• Finally, update the Task’s EmailReminderCount using the “Update Field in Current Item” action.

The third and final step looks very similar to the previous this step only runs if the task was not marked as completed and if the first email reminder has already been sent.

Workflow pauses for a day and then increments the EmailReminderCount by one. Performing this update causes the workflow to start over again. Assuming the user never marked the task as complete, SharePoint workflow skips the first steps (since task is not completed) and the second step (since FirstEmailReminderSent is still Yes), landing back here on the third step. It sends the email and pauses 24 hours, pokes itself and keeps looping like this, forever, until the task is completed or it’s deleted.

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What do you believe the performance impacts associated with a solution such as this would be? –  ElvisLikeBear Jul 5 '12 at 7:44
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No clear cut answer to that. It depends on your configuration and how many instances of the workflow are running. MS has a capacity planning article for workflows that may assist you: technet.microsoft.com/en-us/library/gg508755.aspx –  Jesus Shelby Jul 6 '12 at 14:25
    
I have followed your guide to create the daily trigger of the workflow. Unfortunately, If I change the value of the emailreimdercount than it triggers the workflow and I receive the email, but the automatic filed update, altough it updates the emailremindercount field, does not trigger the workflow. Can you pls help? Tx Conrad –  user10963 Sep 26 '12 at 11:01
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Theoretically (and actually) it is possible to create scheduled jobs that will perform these tasks for you and to set them up and run them from the SharePoint server. However, this is not generally a best practice as it can only be done on a single server in a farm and can be that single point of failure. It is much better to consider a solution that will deploy and run on a loop every 24 hours or something like that, then you are able to ensure that this is deployed farm-wide and would be able to monitor it through timer jobs or other monitoring components.

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Is the idea to create a solution for each workflow trigger? Alternatively, are you aware of a solution that creates some type of interface to trigger workflows routinely? –  Eric Di Bari Jul 11 '11 at 17:49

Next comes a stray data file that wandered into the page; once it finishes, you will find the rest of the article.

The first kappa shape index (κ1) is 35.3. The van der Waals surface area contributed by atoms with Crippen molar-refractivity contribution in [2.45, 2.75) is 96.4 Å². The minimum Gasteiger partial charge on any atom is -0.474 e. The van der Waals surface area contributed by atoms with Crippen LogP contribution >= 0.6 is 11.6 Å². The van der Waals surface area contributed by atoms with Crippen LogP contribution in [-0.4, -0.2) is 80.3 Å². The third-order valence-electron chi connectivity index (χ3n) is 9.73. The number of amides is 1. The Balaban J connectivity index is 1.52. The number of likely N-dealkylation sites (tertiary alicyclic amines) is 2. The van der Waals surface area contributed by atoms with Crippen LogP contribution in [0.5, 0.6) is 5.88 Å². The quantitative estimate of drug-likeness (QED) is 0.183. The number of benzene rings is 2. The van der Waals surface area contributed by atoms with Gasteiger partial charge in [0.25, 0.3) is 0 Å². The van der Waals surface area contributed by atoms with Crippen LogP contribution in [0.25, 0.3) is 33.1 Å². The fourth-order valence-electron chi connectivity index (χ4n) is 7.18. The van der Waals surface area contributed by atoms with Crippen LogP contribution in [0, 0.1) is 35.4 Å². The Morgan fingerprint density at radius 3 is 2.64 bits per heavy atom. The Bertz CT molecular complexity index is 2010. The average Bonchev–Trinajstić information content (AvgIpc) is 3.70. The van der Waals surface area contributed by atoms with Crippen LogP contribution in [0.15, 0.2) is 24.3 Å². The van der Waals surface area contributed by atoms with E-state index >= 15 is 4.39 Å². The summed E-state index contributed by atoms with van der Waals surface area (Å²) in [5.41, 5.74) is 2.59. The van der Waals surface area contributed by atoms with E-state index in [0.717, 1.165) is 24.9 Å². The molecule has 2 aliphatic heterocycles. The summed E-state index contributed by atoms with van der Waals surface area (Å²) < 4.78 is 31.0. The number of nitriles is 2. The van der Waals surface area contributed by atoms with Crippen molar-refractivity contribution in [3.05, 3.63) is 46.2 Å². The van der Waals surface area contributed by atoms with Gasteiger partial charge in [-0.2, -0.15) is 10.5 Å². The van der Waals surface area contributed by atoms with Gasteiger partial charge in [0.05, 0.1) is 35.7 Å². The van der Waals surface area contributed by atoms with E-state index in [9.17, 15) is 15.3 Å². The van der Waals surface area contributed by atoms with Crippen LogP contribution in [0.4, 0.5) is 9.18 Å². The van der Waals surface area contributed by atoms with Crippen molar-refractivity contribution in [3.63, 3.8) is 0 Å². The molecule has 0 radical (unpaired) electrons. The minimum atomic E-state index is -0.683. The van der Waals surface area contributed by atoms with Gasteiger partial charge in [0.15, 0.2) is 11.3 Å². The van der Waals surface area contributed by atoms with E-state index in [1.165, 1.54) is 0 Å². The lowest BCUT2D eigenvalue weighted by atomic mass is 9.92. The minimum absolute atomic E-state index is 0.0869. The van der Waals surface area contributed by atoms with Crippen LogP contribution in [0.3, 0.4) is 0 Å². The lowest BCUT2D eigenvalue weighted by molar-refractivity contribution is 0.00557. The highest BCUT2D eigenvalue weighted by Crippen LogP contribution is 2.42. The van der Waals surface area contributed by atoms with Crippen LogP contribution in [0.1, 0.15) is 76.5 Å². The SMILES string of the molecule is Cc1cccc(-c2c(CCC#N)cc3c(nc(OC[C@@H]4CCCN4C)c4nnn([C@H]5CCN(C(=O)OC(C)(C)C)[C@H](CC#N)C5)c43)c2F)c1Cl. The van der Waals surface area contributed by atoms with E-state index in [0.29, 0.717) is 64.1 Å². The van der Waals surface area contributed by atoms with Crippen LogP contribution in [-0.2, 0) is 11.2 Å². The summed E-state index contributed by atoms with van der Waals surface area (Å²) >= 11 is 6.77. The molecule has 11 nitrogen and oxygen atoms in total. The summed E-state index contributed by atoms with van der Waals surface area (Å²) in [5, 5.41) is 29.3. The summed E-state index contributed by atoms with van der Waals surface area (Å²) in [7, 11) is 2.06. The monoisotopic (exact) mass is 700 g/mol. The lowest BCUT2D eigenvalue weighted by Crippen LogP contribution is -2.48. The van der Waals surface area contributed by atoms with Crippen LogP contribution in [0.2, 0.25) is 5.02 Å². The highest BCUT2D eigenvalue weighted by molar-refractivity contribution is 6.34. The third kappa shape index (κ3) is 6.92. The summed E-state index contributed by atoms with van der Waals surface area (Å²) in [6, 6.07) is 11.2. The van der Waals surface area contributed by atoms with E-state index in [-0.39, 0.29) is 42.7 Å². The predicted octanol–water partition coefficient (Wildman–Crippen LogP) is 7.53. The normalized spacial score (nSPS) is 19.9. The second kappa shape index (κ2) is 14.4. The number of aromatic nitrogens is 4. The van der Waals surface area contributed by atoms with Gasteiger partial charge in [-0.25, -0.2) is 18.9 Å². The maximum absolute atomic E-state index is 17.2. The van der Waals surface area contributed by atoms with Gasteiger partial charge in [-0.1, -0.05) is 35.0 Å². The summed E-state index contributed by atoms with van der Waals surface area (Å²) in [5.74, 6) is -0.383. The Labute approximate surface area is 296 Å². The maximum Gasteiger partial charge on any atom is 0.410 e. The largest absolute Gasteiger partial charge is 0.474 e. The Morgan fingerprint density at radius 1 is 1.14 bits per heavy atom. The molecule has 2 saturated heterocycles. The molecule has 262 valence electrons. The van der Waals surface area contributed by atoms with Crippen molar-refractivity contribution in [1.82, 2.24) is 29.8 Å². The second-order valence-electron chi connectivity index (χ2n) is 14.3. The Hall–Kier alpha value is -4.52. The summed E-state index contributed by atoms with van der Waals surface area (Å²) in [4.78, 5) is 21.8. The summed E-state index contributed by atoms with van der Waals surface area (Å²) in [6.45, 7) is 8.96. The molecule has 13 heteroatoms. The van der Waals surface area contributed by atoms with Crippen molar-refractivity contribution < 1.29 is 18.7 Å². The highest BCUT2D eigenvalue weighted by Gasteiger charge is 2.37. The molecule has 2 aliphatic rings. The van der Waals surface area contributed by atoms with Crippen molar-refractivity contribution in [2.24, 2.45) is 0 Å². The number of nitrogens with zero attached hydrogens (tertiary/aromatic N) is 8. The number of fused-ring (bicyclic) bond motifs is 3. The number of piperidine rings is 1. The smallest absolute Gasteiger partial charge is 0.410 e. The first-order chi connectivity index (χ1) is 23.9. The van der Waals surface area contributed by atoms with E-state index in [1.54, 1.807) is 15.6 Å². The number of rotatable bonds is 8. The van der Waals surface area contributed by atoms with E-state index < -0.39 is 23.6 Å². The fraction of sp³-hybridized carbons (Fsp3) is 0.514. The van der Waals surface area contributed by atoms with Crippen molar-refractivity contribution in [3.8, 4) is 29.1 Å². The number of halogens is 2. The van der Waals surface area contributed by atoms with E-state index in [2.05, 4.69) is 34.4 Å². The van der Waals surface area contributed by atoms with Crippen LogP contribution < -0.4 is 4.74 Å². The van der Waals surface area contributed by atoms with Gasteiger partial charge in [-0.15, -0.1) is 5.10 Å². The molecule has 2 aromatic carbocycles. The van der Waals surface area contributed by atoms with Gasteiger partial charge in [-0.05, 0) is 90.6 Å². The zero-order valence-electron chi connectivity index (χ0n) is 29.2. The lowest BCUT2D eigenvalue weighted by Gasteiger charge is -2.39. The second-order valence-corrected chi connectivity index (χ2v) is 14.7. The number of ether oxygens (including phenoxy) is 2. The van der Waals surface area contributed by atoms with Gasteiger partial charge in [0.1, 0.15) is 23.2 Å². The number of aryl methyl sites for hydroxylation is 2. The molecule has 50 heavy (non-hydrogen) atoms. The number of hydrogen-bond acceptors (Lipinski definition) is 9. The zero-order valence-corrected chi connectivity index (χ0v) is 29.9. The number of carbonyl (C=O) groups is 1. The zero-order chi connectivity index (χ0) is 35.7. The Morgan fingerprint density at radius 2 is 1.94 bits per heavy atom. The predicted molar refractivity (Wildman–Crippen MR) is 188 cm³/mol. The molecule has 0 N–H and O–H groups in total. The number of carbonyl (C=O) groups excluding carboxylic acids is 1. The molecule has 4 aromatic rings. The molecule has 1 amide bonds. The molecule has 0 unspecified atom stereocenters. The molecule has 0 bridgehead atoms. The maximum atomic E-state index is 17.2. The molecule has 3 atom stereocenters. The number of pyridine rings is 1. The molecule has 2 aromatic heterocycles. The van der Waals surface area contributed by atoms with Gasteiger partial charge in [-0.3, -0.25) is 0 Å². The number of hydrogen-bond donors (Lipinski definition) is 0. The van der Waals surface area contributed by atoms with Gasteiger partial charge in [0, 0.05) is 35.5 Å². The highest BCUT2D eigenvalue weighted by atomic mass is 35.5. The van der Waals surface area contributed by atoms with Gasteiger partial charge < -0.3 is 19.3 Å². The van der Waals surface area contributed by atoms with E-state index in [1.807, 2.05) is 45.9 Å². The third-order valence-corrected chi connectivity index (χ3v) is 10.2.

Not necessarily. It would really depend on how you create your solution. You could create it for a particular type of list or library or by content type if things are standardized throughout your organization. –  Lori Jul 11 '11 at 18:23
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I have 5 years of experience in SP customizations / workflows and I needed to develop a daily workflow. None of these "workflows calling workflows" methods work for long periods of time or after a catastrophe. The only really enterprise way to do this is to use Information Management Policy with Expiration and a mirror list where items are deleted and maybe recreated every day.

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There is no loop construct in a SharePoint Designer workflow, so you would need to keep triggering your workflow to start again each day. One way to do that is to set your workflow to start whenever an item is changed. So, at the end of your workflow pause for a day, then modify a column in your list, which will cause it to restart.

NOTE: WSS 3.0 now will not retrigger a workflow when the item changes. You will need to create 2 alternating workflows to make this happen. (I believe it was Service Pack 2 to WSS 3.0 that made the change, but I may be wrong)

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There are in third party workflow solutions have looping. Also, as a point of clarity in your example, you'll need 2 workflows to pull that off since workflows can no longer trigger themselves. –  PirateEric Jul 12 '11 at 15:38
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I'm not sure this question is still actual for you, but it could be helpful for others.

I recently wrote the blog post: How to send bulk e-mail with attachments to external users using SharePoint 2013/Online workflow

I think it is just what you were looking for to send e-mails, but regarding scheduling, I use there list level workflow. You can implement the same logic for site level workflow and schedule it using SharePoint Workflow Scheduler. It is paid tool for scheduling workflows developed by my team.